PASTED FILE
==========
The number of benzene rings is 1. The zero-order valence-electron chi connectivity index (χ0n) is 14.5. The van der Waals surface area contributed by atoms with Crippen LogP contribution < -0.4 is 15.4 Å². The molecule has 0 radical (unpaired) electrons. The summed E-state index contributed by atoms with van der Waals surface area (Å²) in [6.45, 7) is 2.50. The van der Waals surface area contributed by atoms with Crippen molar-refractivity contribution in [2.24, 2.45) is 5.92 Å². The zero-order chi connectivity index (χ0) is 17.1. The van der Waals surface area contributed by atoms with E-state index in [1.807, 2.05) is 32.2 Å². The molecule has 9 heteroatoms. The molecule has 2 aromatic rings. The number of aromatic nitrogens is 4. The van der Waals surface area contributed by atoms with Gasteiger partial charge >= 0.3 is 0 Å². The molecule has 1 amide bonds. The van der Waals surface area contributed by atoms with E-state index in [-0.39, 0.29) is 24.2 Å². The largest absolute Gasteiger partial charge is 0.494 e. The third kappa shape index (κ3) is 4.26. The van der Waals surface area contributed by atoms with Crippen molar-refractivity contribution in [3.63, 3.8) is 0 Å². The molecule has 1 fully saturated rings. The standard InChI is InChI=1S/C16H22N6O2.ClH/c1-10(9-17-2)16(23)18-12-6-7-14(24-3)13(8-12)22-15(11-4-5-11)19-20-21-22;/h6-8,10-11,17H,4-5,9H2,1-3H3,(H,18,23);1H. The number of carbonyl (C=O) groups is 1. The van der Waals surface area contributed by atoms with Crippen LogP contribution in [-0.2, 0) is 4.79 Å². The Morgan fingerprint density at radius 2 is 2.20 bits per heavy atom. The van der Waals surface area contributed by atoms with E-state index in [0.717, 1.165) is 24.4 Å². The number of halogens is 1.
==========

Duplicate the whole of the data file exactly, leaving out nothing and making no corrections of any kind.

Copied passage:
The number of benzene rings is 1. The zero-order valence-electron chi connectivity index (χ0n) is 14.5. The van der Waals surface area contributed by atoms with Crippen LogP contribution < -0.4 is 15.4 Å². The molecule has 0 radical (unpaired) electrons. The summed E-state index contributed by atoms with van der Waals surface area (Å²) in [6.45, 7) is 2.50. The van der Waals surface area contributed by atoms with Crippen molar-refractivity contribution in [2.24, 2.45) is 5.92 Å². The zero-order chi connectivity index (χ0) is 17.1. The van der Waals surface area contributed by atoms with E-state index in [1.807, 2.05) is 32.2 Å². The molecule has 9 heteroatoms. The molecule has 2 aromatic rings. The number of aromatic nitrogens is 4. The van der Waals surface area contributed by atoms with Gasteiger partial charge >= 0.3 is 0 Å². The molecule has 1 amide bonds. The van der Waals surface area contributed by atoms with E-state index in [-0.39, 0.29) is 24.2 Å². The largest absolute Gasteiger partial charge is 0.494 e. The third kappa shape index (κ3) is 4.26. The van der Waals surface area contributed by atoms with Crippen molar-refractivity contribution in [3.63, 3.8) is 0 Å². The molecule has 1 fully saturated rings. The standard InChI is InChI=1S/C16H22N6O2.ClH/c1-10(9-17-2)16(23)18-12-6-7-14(24-3)13(8-12)22-15(11-4-5-11)19-20-21-22;/h6-8,10-11,17H,4-5,9H2,1-3H3,(H,18,23);1H. The number of carbonyl (C=O) groups is 1. The van der Waals surface area contributed by atoms with Crippen LogP contribution in [-0.2, 0) is 4.79 Å². The Morgan fingerprint density at radius 2 is 2.20 bits per heavy atom. The van der Waals surface area contributed by atoms with E-state index in [0.717, 1.165) is 24.4 Å². The number of halogens is 1.